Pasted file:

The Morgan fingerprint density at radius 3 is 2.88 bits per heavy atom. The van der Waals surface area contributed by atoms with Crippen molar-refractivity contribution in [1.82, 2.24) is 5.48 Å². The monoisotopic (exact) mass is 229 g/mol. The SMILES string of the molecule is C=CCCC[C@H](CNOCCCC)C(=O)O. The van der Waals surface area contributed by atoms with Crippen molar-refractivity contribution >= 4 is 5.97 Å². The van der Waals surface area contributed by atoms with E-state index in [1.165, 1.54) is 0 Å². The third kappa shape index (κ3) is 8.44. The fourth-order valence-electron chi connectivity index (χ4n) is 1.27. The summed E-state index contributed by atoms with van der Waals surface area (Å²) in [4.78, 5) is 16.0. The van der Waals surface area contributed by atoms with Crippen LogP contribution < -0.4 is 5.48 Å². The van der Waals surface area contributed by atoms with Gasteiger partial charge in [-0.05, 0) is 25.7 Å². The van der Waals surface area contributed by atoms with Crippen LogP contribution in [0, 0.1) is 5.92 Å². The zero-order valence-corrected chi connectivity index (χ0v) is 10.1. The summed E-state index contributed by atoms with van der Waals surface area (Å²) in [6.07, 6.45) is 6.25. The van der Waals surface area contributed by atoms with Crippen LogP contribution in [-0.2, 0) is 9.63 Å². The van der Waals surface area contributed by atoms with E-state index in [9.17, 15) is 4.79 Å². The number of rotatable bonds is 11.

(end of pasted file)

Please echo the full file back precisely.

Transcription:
The Morgan fingerprint density at radius 3 is 2.88 bits per heavy atom. The van der Waals surface area contributed by atoms with Crippen molar-refractivity contribution in [1.82, 2.24) is 5.48 Å². The monoisotopic (exact) mass is 229 g/mol. The SMILES string of the molecule is C=CCCC[C@H](CNOCCCC)C(=O)O. The van der Waals surface area contributed by atoms with Crippen molar-refractivity contribution >= 4 is 5.97 Å². The van der Waals surface area contributed by atoms with E-state index in [1.165, 1.54) is 0 Å². The third kappa shape index (κ3) is 8.44. The fourth-order valence-electron chi connectivity index (χ4n) is 1.27. The summed E-state index contributed by atoms with van der Waals surface area (Å²) in [4.78, 5) is 16.0. The van der Waals surface area contributed by atoms with Crippen LogP contribution < -0.4 is 5.48 Å². The van der Waals surface area contributed by atoms with Gasteiger partial charge in [-0.05, 0) is 25.7 Å². The van der Waals surface area contributed by atoms with Crippen LogP contribution in [0, 0.1) is 5.92 Å². The zero-order valence-corrected chi connectivity index (χ0v) is 10.1. The summed E-state index contributed by atoms with van der Waals surface area (Å²) in [6.07, 6.45) is 6.25. The van der Waals surface area contributed by atoms with Crippen LogP contribution in [-0.2, 0) is 9.63 Å². The van der Waals surface area contributed by atoms with E-state index in [9.17, 15) is 4.79 Å². The number of rotatable bonds is 11.